1. What inspires, moves or drives you?
I’m inspired simply by having the freedom and ability to express how I’m thinking and feeling through creating fashion, art and design. Music is a major pillar of inspiration and movement in my life, it is what got me interested in festival culture. The music, people and community that surround festival culture light a fire in me and spark so many creative ideas. Additionally, I am massively inspired by drag and the imagination and craftsmanship that go into it. David Bowie, Prince, Freddie Mercury, Cher, Dolly Parton, Orville Peck, Trixie Mattel, Sasha Velour - these are some of my favourite icons in music, fashion and drag that give me so much inspiration.
2. What are a few of your favourite things?
Some of my favorite colors come out of 60’s Art Deco, it is without a doubt my favorite era of art. I love the gradient color palettes, patterns and graphic style that came out of this era. I’m equally as in love with pastels or anything iridescent and sparkly. I will never stop loving pastel pinks, purples, blues, yellows. Those colors just make me so happy.
3. What does an ideal world look like to you?
A world where Donald Trump isn’t in office…that guys an asshole. Aside from the obvious, an ideal world is one without patriarchy, we need more women leading in politics. One that offers a proper living minimum wage and minimizes the divide between the rich and the poor. One where different minorities ethnic/race/gender/LGBTQ+ no longer feel like they are minorities because society supports and accepts everyone with equality and love.
4. What is your “offering”, creative or otherwise?
I am the creator of a small clothing brand called Mercury Retroshade, where I design and make unique, one-of-a-kind coats and jackets. I sometimes make other types of clothing and accessories but jackets are kind of my thing. I think everyone should have one statement coat, something that when you put it on you feel the absolute best. I love and live for the ability to create these unique statement pieces that get people excited to wear them. I have spent the last couple of years making mostly custom pieces for other people, which is a challenging but incredible experience. The process of taking the vision of what someone has in their head, bringing it to fruition and finally watching them put it on for the first time is so rewarding and totally worth the time and effort it takes to make a custom jacket. I’ll be spending the next while working on my own collection of pieces. It’s time that I get to show people what Mercury Retroshade looks like in my head. A completely wild combination of textures, furs, velvets, sparkles and embellishments. Think Never Ending Story meets Penny Lane meets Pimp at a Poker Table…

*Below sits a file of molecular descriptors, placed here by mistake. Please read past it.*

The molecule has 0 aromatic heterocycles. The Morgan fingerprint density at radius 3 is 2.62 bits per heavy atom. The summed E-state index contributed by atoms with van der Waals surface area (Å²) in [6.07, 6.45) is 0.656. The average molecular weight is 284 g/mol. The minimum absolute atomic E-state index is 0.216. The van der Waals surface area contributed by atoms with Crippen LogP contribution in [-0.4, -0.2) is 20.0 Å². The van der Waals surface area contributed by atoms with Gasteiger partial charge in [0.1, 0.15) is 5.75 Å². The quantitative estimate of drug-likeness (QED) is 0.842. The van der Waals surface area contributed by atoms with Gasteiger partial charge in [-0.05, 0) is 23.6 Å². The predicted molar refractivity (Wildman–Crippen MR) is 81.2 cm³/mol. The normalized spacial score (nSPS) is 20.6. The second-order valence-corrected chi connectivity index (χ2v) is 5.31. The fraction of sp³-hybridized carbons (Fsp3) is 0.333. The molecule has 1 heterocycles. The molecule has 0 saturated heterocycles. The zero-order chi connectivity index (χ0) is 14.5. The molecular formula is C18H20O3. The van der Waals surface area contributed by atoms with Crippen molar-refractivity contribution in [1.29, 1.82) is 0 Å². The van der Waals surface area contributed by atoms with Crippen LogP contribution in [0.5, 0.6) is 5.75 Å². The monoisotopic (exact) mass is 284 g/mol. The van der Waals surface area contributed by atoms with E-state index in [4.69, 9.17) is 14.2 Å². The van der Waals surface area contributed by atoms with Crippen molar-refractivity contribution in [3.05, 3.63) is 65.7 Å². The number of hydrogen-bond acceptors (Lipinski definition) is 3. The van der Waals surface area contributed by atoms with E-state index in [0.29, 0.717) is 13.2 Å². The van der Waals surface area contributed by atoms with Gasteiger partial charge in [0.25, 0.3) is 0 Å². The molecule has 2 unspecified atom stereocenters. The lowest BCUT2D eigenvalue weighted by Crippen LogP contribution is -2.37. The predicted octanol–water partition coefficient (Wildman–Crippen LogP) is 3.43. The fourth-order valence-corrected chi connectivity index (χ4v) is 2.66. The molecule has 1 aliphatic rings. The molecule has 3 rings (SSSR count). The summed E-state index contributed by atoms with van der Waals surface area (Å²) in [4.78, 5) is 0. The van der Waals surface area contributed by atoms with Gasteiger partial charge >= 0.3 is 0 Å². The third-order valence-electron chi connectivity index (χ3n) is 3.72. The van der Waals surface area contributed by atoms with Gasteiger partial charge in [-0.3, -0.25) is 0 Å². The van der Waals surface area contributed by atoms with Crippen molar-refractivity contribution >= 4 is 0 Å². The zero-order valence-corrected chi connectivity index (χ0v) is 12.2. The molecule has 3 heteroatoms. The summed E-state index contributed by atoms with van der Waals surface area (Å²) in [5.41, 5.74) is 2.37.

5. How can we find your work or follow along with your journey?
I post most of what I’m creating on there. I would love if you followed me. This is my main platform for the time being. My website www.mercuryretroshade.com is in the works, so keep your eyes peeled for that. If you have any inquiries about custom pieces or anything business-related email me at firstname.lastname@example.org.
6. What are your favourite quotes or words to live by?
“I don't know where I'm going from here, but I promise it won't be boring.” - David Bowie
7. Who are your heros/heroines and how have they impacted your life?
My mom. Whenever I hear that song ‘She Works Hard for the Money’ by Donna Summer, I think of her immediately. She is a hustler, she has always been so tough and hardworking throughout the countless challenges in her life and fills any room she’s in with optimism and acceptance. Love you mom!